- Introduction: a roadmap for explanation, a working definition
- The domain of hypnosis, revisited
- Generations and landscapes of hypnosis: questions we've asked, questions we should ask
- Dissociation theories of hypnosis
- Social cognitive theories of hypnosis
- How hypnosis happens: new cognitive theories of hypnotic responding
- Intelligent design or designed intelligence? Hypnotizability as neurobiological adaptation
- A psychoanalytic theory of hypnosis: a clinically informed approach
- Measuring and understanding individual differences in hypnotizability
- Hypnosis scales for the twenty-first century: what do we need and how should we use them?
- Parsing everyday suggestibility: what does it tell us about hypnosis?
- Advances in hypnosis research: methods, designs and contributions of intrinsic and instrumental hypnosis
- Hypnosis and the brain
- Hypnosis, trance and suggestion: evidence from neuroimaging
- Hypnosis and mind—body interactions
- Psychoanalytic approaches to clinical hypnosis
- Reclaiming the cognitive unconscious: integrating hypnotic methods and cognitive-behavioral therapy
- An Ericksonian approach to clinical hypnosis
- Foundations of clinical hypnosis
- Hypnosis in the relief of pain and pain disorders
- Hypnosis and anxiety: early interventions
- Hypnotic approaches to treating depression
- Hypnosis for health-compromising behaviors
- Treating children using hypnosis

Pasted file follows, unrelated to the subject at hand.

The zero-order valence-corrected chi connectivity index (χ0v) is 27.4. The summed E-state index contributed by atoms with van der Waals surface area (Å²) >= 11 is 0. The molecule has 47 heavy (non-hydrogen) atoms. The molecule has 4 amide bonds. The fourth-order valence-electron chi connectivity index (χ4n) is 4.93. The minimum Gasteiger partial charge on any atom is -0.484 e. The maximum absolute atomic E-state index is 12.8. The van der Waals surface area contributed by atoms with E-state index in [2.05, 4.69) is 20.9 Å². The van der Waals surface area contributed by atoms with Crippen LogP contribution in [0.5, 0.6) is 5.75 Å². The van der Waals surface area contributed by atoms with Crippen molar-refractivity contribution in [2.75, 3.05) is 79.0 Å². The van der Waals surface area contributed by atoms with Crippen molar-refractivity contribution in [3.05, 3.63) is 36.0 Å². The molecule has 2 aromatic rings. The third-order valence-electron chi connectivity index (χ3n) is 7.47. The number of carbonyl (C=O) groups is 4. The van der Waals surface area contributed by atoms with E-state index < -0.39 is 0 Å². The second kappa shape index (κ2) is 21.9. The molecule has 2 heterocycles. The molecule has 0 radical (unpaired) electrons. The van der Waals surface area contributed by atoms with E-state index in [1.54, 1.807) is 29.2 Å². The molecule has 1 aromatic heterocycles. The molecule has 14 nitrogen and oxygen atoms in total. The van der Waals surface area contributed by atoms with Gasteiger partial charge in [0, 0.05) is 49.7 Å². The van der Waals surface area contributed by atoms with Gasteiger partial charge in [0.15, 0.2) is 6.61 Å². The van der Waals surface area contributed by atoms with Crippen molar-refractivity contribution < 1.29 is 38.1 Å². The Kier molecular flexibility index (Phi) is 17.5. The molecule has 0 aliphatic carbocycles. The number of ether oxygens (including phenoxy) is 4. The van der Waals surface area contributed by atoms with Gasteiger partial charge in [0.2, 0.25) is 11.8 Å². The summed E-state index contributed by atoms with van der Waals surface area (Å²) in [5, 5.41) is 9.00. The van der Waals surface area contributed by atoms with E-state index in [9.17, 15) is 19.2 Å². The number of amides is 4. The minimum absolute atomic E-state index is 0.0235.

- Medical illnesses, conditions and procedures
- Hypnosis in the treatment of conversion and somatization disorders
- Trauma-related disorders and dissociation
- Hypnosis in sport: cases, techniques and issues
- Clinical hypnosis: the empirical evidence
- Making a contribution to the clinical literature: time-series designs
- Hypnosis in the courts
- Name Index
- Subject Index
Abstract and Keywords
As a result of new sophisticated neurophysiological techniques and technologies, the understanding of the neurological foundations of the hypnotic state has been greatly extended. And the sophistication in brain response measurement has moved well beyond what most researchers in the field in 1992 ever imagined might someday be possible. This article presents current experimentally controlled research findings in language understandable to hypnosis researchers and clinicians whose expertise lies outside neurophysiology. It particularly summarizes the articles presented in the April and July 2003 special issues of the International Journal of Clinical and Experimental Hypnosis, as well as additional significant studies that have appeared in the literature since then. To have a good understanding of the data from the critically important articles, this article clarifies some common misunderstandings that have plagued the study of hypnosis and the brain. It further describes modern brain imaging techniques too.
Arreed F. Barabasz, PhD, Washington State University, Pullman.
Marianne Barabasz PhD, Washington State University, Pullman.
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